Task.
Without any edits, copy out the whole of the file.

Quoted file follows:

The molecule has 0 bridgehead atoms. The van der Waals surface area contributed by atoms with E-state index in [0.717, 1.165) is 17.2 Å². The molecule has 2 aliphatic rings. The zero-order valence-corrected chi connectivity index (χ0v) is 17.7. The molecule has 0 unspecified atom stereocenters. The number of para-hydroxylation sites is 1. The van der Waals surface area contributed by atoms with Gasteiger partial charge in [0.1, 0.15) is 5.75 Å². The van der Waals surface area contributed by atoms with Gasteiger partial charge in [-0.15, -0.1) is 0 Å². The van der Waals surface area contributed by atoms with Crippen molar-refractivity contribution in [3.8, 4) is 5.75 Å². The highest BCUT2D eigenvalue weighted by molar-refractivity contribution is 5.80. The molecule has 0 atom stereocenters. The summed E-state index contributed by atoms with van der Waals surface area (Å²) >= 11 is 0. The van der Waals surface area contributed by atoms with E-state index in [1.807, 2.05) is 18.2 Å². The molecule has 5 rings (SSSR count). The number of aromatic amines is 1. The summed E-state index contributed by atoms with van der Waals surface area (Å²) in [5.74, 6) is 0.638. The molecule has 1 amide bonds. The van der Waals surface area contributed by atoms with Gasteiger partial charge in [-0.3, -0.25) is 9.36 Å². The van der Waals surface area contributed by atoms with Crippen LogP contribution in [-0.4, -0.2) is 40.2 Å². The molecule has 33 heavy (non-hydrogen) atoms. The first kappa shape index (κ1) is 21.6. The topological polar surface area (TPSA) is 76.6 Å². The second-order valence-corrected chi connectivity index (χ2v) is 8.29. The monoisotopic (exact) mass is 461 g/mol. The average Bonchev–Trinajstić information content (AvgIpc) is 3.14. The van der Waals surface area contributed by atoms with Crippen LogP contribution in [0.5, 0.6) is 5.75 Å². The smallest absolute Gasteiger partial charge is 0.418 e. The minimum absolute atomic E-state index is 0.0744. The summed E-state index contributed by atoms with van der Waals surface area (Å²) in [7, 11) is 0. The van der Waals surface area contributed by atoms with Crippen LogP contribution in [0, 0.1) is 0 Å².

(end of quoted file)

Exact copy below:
The molecule has 0 bridgehead atoms. The van der Waals surface area contributed by atoms with E-state index in [0.717, 1.165) is 17.2 Å². The molecule has 2 aliphatic rings. The zero-order valence-corrected chi connectivity index (χ0v) is 17.7. The molecule has 0 unspecified atom stereocenters. The number of para-hydroxylation sites is 1. The van der Waals surface area contributed by atoms with Gasteiger partial charge in [0.1, 0.15) is 5.75 Å². The van der Waals surface area contributed by atoms with Gasteiger partial charge in [-0.15, -0.1) is 0 Å². The van der Waals surface area contributed by atoms with Crippen molar-refractivity contribution in [3.8, 4) is 5.75 Å². The highest BCUT2D eigenvalue weighted by molar-refractivity contribution is 5.80. The molecule has 0 atom stereocenters. The summed E-state index contributed by atoms with van der Waals surface area (Å²) >= 11 is 0. The van der Waals surface area contributed by atoms with E-state index in [1.807, 2.05) is 18.2 Å². The molecule has 5 rings (SSSR count). The number of aromatic amines is 1. The summed E-state index contributed by atoms with van der Waals surface area (Å²) in [5.74, 6) is 0.638. The molecule has 1 amide bonds. The van der Waals surface area contributed by atoms with Gasteiger partial charge in [-0.3, -0.25) is 9.36 Å². The van der Waals surface area contributed by atoms with Crippen LogP contribution in [-0.4, -0.2) is 40.2 Å². The molecule has 33 heavy (non-hydrogen) atoms. The first kappa shape index (κ1) is 21.6. The topological polar surface area (TPSA) is 76.6 Å². The second-order valence-corrected chi connectivity index (χ2v) is 8.29. The monoisotopic (exact) mass is 461 g/mol. The average Bonchev–Trinajstić information content (AvgIpc) is 3.14. The van der Waals surface area contributed by atoms with Crippen LogP contribution in [0.5, 0.6) is 5.75 Å². The smallest absolute Gasteiger partial charge is 0.418 e. The minimum absolute atomic E-state index is 0.0744. The summed E-state index contributed by atoms with van der Waals surface area (Å²) in [7, 11) is 0. The van der Waals surface area contributed by atoms with Crippen LogP contribution in [0, 0.1) is 0 Å².